The title comes from an excerpt of 'Sea Watching', a poem by RS Thomas:
Grey waters, vast
as an area of prayer
that one enters.
The statue is one of the 100 cast iron figures on Crosby Beach in Merseyside, created by the sculptor Antony Gormley, purportedly depicting his own body. At the time this image was captured the statues were pristine, having been in place for less than a year; they are now covered in barnacles, seaweed and funny hats.
From the interior of a very old rural church in Kent. That's all I can remember of this place. It was the first time I'd used film kit for at least a year and I quickly came to realise one important difference in approach between digital and film photography. Before 2008, when I shot only film, I'd usually keep a small notebook handy to jot down the location, frame number and technical details of each capture. Handwritten, what we now call EXIF information. There's no need to do this with digital; the EXIF file automatically tells all. Except, that is (sans GPS widget), where it is you're at. So I was bumbling around with a kit bag of film gear, and I never thought to keep a record of which particular old church I was photographing among the several I visited that day.
It's become a bit of a cliché for photographers to head down to Dungeness for a day's shooting. When my wife told a guy from the same village as us, who's also a keen photographer, that I was away in England, in Kent, he apparently rolled his eyes skyward; he knew exactly where I had gone. But this boat graveyard really is a special place, though the boats and sheds are deteriorating fast. It's not exactly "England's only desert" as described by the ever-hyperbolic 'Daily Mail' a couple of years ago, but certainly one of its most unique and atmospheric, quiet and unromantically beautiful places. It's hard to imagine from these images that just a kilometre or so to the right as you look out at sea, there's a godawful ugly concrete nuclear power station.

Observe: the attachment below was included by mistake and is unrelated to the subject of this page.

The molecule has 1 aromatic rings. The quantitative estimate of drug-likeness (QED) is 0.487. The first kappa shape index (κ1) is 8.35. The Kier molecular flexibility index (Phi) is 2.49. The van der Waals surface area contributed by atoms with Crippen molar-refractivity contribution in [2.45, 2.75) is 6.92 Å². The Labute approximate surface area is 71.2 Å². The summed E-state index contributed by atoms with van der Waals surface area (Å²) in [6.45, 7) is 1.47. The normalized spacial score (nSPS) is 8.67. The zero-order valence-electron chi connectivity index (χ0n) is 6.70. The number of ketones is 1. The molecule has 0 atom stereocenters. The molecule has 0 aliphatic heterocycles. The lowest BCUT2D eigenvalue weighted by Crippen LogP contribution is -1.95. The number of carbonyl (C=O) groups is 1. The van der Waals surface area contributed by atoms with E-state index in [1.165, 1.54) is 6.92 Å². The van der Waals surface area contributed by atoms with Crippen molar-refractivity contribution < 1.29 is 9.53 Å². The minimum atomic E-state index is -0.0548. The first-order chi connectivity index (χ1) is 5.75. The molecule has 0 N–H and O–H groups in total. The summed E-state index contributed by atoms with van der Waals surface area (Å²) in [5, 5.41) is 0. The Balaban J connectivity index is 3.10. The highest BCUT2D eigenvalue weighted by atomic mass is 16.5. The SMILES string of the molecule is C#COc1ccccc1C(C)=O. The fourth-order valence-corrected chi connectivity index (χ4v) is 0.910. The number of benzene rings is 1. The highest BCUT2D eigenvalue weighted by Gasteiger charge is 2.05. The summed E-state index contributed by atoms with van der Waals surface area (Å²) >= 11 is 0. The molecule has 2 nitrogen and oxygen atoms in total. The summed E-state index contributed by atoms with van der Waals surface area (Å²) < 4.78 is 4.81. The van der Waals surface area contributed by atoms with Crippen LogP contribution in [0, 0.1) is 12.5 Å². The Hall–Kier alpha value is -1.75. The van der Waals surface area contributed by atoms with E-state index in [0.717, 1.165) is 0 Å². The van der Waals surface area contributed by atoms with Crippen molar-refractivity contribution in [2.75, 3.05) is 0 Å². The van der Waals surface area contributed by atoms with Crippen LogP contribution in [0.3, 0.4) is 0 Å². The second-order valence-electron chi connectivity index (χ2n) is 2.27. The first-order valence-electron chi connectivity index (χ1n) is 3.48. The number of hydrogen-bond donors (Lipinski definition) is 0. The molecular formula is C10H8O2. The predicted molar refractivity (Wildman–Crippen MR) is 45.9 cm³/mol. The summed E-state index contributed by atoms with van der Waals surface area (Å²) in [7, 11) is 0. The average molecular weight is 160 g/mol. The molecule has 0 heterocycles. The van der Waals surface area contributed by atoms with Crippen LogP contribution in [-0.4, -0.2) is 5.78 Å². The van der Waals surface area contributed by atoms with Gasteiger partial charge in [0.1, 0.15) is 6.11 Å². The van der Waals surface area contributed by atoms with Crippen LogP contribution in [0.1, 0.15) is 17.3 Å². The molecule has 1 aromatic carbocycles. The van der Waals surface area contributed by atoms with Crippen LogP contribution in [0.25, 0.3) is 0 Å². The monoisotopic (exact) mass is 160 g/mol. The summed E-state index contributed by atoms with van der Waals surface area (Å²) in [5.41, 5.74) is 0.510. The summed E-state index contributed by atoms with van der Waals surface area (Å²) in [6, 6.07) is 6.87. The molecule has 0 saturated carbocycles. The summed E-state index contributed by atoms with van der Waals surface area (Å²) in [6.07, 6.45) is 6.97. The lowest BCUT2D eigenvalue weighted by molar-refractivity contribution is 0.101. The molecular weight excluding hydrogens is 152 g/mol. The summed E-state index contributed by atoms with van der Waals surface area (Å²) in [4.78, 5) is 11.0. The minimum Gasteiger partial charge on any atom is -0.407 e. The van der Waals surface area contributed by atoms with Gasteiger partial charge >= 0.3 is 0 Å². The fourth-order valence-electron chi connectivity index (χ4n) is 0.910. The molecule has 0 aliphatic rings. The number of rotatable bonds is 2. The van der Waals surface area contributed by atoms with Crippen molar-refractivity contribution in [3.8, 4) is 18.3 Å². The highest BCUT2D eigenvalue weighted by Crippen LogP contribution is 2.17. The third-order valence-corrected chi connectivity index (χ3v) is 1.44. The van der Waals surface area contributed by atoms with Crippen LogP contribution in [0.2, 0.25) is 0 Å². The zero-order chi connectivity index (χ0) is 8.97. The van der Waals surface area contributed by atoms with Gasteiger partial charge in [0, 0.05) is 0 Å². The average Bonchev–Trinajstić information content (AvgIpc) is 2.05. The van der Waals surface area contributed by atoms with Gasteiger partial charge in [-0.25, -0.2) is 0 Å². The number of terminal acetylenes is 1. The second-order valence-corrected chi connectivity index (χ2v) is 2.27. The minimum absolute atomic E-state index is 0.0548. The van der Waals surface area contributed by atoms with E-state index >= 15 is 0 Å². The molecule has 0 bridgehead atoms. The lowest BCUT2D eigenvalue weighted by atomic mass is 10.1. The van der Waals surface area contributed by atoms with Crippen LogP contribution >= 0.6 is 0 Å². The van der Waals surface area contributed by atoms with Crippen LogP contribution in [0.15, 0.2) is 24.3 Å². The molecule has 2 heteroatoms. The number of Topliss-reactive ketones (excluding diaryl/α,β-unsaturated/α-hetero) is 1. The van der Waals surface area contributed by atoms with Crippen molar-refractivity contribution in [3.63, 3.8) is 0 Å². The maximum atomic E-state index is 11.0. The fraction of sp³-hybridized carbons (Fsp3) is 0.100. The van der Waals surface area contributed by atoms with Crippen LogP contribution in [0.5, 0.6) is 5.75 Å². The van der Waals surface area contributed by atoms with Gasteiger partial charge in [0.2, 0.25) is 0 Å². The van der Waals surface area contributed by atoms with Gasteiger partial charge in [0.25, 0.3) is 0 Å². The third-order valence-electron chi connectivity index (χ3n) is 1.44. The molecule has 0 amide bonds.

I'm told that a million people a year visit Dungeness. If so, they must all go together in summer. The crunch of my feet on the shingle and the squeal of seagulls was all I heard in March. I was fortunate enough to get an appropriate mackerel sky on one of the days I visited but I would have eagerly traded that for one the famous mists that drift in from the sea. That would really add to the eeriness. Maybe it'll happen next time I go all clichéd. More of my images from this location can be found here
A traditional thatched cottage somewhere in the Cotswold region of England. I borrowed the title of this image from a poem by the late Cotswold poet Frank Mansell. I'm not generally a fan of sepia toning and this is one of my very few images where I've bothered with it because it does seem to occasionally work when emphasising age and tradition in iconic English scenes such as this. Even so, I sometimes look at this image and think it's overbaked. A short but popular essay written by myself and expanding on Mansell's views concerning the social and cultural impact of second home ownership can be found here